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Sagamore Spirit Small Batch Rye Is a Stellar Craft Whiskey: Review

Sagamore Spirit Small Batch Rye Is a Stellar Craft Whiskey: Review

Many distilleries start out by sourcing whiskey instead of actually making it, and there’s nothing wrong with that—this is a practice that has been around since the start of the American whiskey industry. The problem, at least in many consumers’ eyes, has been a lack of transparency. After all, people like to know where what they are eating or drinking actually comes from. One distillery that has been open about sourcing whiskey from the start is Baltimore’s Sagamore Spirit, but the newest release is an exceptional rye whiskey that was 100 percent distilled in-house.

Sagamore Spirit was founded by the former CEO and founder of Under Armour, Kevin Plank, along with some business partners over a decade ago in 2013. The distillery makes one thing: rye whiskey (well, along with a few one-offs like a rye-based amaro). In this case, “makes” means it has been distilling whiskey onsite since 2017, but also contract distilling at MGP, the massive Indiana distillery known for making the whiskey that goes into other brands like Bulleit Rye and Brother’s Bond. Sagamore Spirit uses a blend of high and low-rye whiskeys for its core product: a “barely legal” rye with 52 percent rye grain in the mashbill, and the 95 percent rye/5 percent malted barley rye that MGP is most famous for, each aged for about four to six years. The new Small Batch Rye Whiskey is a blend of those same mashbills aged for the same amount of time, but this whiskey was 100 percent distilled in Baltimore, and it’s a good one.

This isn’t the first time that Sagamore Spirit has had an in-house produced rye, however. The distillery already released a few bottled-in-bond ryes in select markets that were made onsite, but the new Small Batch Rye is the first one that will be available globally. The main differences are that this whiskey is a blend of ages (four to six years) bottled at 93 proof, as opposed to whiskey from one distilling season bottled at 100 proof as is required by the Bottled in Bond Act. While the term “small batch” has no legal definition, according to the brand this release is blended in 20-barrel batches, and it is triple distilled and non-chill filtered. Most importantly, this rye is very tasty.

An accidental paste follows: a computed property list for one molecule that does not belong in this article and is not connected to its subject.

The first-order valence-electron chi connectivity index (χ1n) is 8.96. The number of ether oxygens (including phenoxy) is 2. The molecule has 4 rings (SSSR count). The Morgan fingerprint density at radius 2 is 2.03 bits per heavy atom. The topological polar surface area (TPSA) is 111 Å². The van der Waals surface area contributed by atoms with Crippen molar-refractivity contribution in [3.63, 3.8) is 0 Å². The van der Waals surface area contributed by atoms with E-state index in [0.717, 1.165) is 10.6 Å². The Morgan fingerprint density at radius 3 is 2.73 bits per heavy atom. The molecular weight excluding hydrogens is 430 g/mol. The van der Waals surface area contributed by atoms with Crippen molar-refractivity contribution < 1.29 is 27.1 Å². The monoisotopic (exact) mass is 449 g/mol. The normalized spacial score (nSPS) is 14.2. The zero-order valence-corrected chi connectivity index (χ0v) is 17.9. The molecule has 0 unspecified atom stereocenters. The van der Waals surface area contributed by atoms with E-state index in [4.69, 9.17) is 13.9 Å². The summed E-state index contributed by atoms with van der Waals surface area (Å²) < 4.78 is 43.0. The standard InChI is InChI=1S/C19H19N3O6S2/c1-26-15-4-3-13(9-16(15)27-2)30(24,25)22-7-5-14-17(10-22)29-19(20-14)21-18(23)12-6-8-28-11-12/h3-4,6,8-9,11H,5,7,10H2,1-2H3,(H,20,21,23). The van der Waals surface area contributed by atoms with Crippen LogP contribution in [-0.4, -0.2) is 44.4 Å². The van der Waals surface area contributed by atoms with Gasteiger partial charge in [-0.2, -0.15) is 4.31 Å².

I really like that Sagamore uses a blend of two mashbills for this, because sometimes a high-rye whiskey can be a bit too fruity and spicy, and other times the Kentucky-style “barely legal” rye doesn’t pack enough punch. This is a happy medium, with a nose that leads off with rich caramel and black pepper notes. The palate delivers follows through on this potential, with flavors at the forefront like dried apricot, red apple, blackberry, vanilla, cinnamon, nutmeg, and a hint of menthol on the finish. Rye lovers will enjoy this new whiskey, but I think those who prefer bourbon will too.

Not every distillery that sources whiskey is going to transition to distilling in-house, and many that do will never give up that part of their business for certain SKUs, which makes sense for consistency’s sake. According to a rep for the brand, Sagamore will eventually make all of its whiskey in-house, although it will take years before that happens. But this release, following the BIB expressions over the past few years, is proof that Sagamore Spirit is the real deal, and has become a contender for being one of the top new rye whiskeys distilleries in America.

Score: 89

  • 100 Worth trading your first born for
  • 95 – 99 In the Pantheon: A trophy for the cabinet
  • 90 – 94 Great: An excited nod from friends when you pour them a dram 
  • 85 – 89 Very Good: Delicious enough to buy, but not quite special enough to chase on the secondary market
  • 80 – 84 Good: More of your everyday drinker, solid and reliable
  • Below 80 It’s alright: Honestly, we probably won’t waste your time and ours with this

Every week Jonah Flicker tastes the most buzzworthy and interesting whiskeys in the world. Check back each Friday for his latest review.

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